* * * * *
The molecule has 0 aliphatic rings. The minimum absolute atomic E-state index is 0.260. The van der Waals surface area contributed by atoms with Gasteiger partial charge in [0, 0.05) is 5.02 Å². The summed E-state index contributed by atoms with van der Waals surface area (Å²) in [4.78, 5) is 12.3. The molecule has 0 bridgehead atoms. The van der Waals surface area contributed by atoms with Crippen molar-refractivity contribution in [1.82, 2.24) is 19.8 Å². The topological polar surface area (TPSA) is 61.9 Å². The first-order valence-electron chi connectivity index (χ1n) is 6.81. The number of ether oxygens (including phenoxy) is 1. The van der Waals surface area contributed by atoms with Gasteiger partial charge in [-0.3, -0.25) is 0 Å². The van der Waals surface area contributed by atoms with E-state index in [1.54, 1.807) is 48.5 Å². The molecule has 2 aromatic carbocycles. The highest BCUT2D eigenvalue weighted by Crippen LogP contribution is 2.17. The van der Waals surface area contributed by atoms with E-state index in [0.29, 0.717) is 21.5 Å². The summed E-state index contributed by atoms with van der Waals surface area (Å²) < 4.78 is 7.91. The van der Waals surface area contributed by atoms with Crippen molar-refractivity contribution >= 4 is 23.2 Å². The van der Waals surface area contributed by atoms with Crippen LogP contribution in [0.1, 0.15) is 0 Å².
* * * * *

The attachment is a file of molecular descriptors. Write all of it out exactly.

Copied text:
The molecule has 0 aliphatic rings. The minimum absolute atomic E-state index is 0.260. The van der Waals surface area contributed by atoms with Gasteiger partial charge in [0, 0.05) is 5.02 Å². The summed E-state index contributed by atoms with van der Waals surface area (Å²) in [4.78, 5) is 12.3. The molecule has 0 bridgehead atoms. The van der Waals surface area contributed by atoms with Crippen molar-refractivity contribution in [1.82, 2.24) is 19.8 Å². The topological polar surface area (TPSA) is 61.9 Å². The first-order valence-electron chi connectivity index (χ1n) is 6.81. The number of ether oxygens (including phenoxy) is 1. The van der Waals surface area contributed by atoms with Gasteiger partial charge in [-0.3, -0.25) is 0 Å². The van der Waals surface area contributed by atoms with E-state index in [1.54, 1.807) is 48.5 Å². The molecule has 2 aromatic carbocycles. The highest BCUT2D eigenvalue weighted by Crippen LogP contribution is 2.17. The van der Waals surface area contributed by atoms with E-state index in [0.29, 0.717) is 21.5 Å². The summed E-state index contributed by atoms with van der Waals surface area (Å²) < 4.78 is 7.91. The van der Waals surface area contributed by atoms with Crippen molar-refractivity contribution >= 4 is 23.2 Å². The van der Waals surface area contributed by atoms with Crippen LogP contribution in [0.1, 0.15) is 0 Å².